Breast cancer cells can have hormone receptors. When the female hormones estrogen and progesterone attach to the cancer cell receptors, they feed the cells and help them grow more quickly. Tests can determine whether there are hormone receptors on the cancer cells, and results are either estrogen (ER) positive or negative or progesterone (PR) positive or negative. Medication known as hormone blockers can be given to block the positive hormone receptors, which slows or stops the cancer growth.

HER2 stands for hormone epidermal growth factor receptor-2. When there is an excess amount of this protein, the cancer cells are recognized as HER2 positive. Medications can target and block HER2 to slow or stop the growth of the cancer cells.


  • Lump or thickening in the breast or armpit
  • Change in size or shape of the breast
  • Change in skin texture of breast; scaling, ridges, or pitting
  • Nipple discharge
  • Nipple turning inward
  • Redness or swelling on the breast

Tests & Exams

Some tests are performed by primary care providers or OB/GYNs as part of routine screenings, while others are done after receiving abnormal results to learn more. Detecting breast cancer early increases the chance that it is treatable.

  • Screening mammograms
  • 3D mammograms
  • BRCA test
  • CT scan
  • MRI
  • Ultrasound
  • Biopsy
  • PET Scan


Staging is a measurement system based on the size of the tumor and how far it has spread in the body. Using the TNM system, all of the information from tests and examinations is then combined and assessed to determine the stage, from I (one) to IV (four). Generally, the higher the stage, the more serious the cancer.

TNM System

(Tumor – node – metastasis system)

  • T: shows how far the main tumor has spread into nearby tissue
  • N: shows whether or not the nearby lymph nodes have cancer in them
  • M: shows if the cancer has spread (or metastasized) to distant organs in the body
Stage 0
Stage I
Stage II
Stage III
Stage IV

Stage 0

If left untreated, these cells will likely become invasive ductal or lobular carcinoma. This stage is also called carcinoma in situ.

Stage 0 Breast Cancer

Stage I

Cancer cells have formed but the tumor is less than 2 cm and has not spread beyond the breast. This is considered “early-stage breast cancer.”

Stage I Breast Cancer

Stage II

The tumor is either less than 2 cm and has spread to the lymph nodes, the tumor is 2-5 cm, or the tumor is larger than 5 cm and has not spread. This is considered “early-stage breast cancer.”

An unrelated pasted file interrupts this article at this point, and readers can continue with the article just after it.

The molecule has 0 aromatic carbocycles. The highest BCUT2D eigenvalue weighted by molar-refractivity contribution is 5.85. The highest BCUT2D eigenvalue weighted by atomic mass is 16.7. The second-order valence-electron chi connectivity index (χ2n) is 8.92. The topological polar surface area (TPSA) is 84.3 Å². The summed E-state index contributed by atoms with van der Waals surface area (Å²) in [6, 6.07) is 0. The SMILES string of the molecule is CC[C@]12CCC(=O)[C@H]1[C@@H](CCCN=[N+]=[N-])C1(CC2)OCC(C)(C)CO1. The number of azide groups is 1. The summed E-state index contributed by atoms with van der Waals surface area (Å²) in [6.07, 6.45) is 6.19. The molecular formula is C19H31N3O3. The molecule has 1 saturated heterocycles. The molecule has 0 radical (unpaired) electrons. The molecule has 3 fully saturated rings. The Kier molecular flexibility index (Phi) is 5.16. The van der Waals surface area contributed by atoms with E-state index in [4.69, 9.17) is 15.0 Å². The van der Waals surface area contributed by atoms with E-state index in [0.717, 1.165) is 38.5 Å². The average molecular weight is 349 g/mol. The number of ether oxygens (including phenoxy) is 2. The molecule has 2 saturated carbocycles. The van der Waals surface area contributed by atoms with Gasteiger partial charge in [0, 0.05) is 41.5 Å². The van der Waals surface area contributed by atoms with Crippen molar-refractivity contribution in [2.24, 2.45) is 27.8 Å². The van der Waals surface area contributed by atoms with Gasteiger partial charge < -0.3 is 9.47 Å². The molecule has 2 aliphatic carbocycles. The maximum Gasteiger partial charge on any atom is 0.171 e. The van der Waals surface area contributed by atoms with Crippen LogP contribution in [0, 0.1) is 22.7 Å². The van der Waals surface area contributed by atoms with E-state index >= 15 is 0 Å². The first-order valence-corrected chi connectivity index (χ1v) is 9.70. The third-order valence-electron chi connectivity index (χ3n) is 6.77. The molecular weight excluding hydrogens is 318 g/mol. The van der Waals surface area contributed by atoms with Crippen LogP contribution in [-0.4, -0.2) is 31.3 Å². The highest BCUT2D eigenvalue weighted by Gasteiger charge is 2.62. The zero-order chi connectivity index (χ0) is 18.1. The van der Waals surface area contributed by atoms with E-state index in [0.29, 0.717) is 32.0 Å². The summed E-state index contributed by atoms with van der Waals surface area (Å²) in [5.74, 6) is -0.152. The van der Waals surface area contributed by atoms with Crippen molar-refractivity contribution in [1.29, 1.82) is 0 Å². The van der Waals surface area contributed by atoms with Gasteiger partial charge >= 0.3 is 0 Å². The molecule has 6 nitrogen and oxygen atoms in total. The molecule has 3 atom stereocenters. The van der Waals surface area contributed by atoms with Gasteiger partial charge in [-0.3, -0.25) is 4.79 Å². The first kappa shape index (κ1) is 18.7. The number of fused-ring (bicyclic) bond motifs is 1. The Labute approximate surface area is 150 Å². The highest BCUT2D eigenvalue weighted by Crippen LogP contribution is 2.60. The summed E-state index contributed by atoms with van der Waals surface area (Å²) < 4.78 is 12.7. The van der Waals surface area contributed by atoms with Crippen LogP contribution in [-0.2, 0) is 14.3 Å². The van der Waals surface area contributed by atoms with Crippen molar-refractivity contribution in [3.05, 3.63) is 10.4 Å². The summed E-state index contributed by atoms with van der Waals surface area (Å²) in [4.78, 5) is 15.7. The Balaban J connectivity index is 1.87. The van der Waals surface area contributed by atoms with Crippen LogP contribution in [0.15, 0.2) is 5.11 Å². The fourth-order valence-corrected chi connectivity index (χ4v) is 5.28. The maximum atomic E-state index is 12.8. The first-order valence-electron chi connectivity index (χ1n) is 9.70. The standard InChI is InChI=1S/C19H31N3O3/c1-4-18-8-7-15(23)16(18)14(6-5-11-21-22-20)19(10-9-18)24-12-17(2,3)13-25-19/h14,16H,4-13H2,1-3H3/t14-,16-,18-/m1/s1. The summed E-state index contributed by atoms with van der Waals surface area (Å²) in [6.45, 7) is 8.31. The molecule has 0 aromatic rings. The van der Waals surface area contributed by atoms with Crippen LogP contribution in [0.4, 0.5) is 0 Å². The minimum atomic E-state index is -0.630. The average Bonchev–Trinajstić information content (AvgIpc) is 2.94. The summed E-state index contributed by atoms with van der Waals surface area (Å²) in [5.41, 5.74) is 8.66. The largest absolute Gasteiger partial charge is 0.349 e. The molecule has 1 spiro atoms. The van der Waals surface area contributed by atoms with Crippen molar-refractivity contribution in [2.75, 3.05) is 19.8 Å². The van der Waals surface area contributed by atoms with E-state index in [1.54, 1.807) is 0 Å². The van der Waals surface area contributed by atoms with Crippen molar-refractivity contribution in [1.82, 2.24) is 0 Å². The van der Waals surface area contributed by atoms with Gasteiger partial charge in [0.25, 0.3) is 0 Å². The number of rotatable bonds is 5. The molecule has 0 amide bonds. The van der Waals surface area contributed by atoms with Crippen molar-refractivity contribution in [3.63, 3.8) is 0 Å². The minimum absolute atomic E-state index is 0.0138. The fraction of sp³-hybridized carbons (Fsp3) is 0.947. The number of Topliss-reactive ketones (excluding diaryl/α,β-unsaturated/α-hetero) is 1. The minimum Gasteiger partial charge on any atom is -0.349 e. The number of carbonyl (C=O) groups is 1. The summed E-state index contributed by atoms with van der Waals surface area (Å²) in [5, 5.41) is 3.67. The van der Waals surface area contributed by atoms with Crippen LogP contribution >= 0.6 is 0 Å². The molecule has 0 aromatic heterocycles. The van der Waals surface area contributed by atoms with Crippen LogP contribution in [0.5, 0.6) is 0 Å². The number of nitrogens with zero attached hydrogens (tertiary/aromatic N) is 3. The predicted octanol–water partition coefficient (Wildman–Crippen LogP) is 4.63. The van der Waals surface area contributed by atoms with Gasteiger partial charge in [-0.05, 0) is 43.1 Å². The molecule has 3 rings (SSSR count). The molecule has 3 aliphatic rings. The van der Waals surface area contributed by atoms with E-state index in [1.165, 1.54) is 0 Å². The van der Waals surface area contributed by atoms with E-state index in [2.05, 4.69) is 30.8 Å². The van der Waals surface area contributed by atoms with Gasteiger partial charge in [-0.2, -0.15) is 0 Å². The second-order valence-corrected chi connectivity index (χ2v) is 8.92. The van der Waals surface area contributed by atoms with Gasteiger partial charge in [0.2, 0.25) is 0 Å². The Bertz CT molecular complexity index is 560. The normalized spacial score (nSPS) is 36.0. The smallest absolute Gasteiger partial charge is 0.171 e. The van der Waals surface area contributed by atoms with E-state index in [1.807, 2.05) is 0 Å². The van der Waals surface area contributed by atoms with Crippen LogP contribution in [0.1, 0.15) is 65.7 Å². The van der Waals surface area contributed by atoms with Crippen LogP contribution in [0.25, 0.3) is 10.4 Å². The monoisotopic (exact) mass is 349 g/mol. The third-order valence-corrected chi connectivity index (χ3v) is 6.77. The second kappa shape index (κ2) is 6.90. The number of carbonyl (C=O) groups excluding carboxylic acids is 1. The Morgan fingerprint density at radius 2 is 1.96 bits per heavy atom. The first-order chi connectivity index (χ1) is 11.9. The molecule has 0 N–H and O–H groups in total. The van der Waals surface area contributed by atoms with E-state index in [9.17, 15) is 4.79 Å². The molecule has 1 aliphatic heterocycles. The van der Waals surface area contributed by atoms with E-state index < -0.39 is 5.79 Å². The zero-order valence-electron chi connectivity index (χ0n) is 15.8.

Stage III

The tumor is larger than 5 cm and has spread to the lymph nodes, the cancer is extensive in the lymph nodes, or the cancer has spread to other breast tissues. This is considered “advanced breast cancer.”

Stage III Breast Cancer

Stage IV

Cancer has spread beyond the breast and surrounding tissue to other organs in the body. This is considered “advanced breast cancer.”

Stage IV Breast Cancer


The grade of an illness refers to how the cancer cells look when compared to normal cells. The lower the number, the more cancer cells look like the normal cells. This means the cancer is less likely to spread and may be easier to treat. Grade 3  looks very different from normal cells and is likely to grow and spread faster.

Different grades of breast cancer cells

Breast Cancer Treatment

There are numerous treatment options that vary based on the extent of the disease. Some treatments are completed in our office, while others would be coordinated and performed by partner members of the patient care team outside of our office.

In-Office Therapies

Other Courses of Treatment

Radiation Therapy

This type of treatment uses radiation to kill breast cancer cells or stop them from growing. The method and dosage of radiation therapy are dependent on the extent of the cancer.


Most women diagnosed with breast cancer will undergo surgery during the course of their treatment to remove as much of the cancer as possible. A mastectomy is a surgery that removes the entire breast. Breast conserving surgeries (BCS) are effective for some people, where only a portion of breast tissue is removed in a lumpectomy or partial mastectomy. The lymph nodes in the armpit may also need to be biopsied or removed. Breast reconstruction surgery is also an option for many women following the completion of treatment.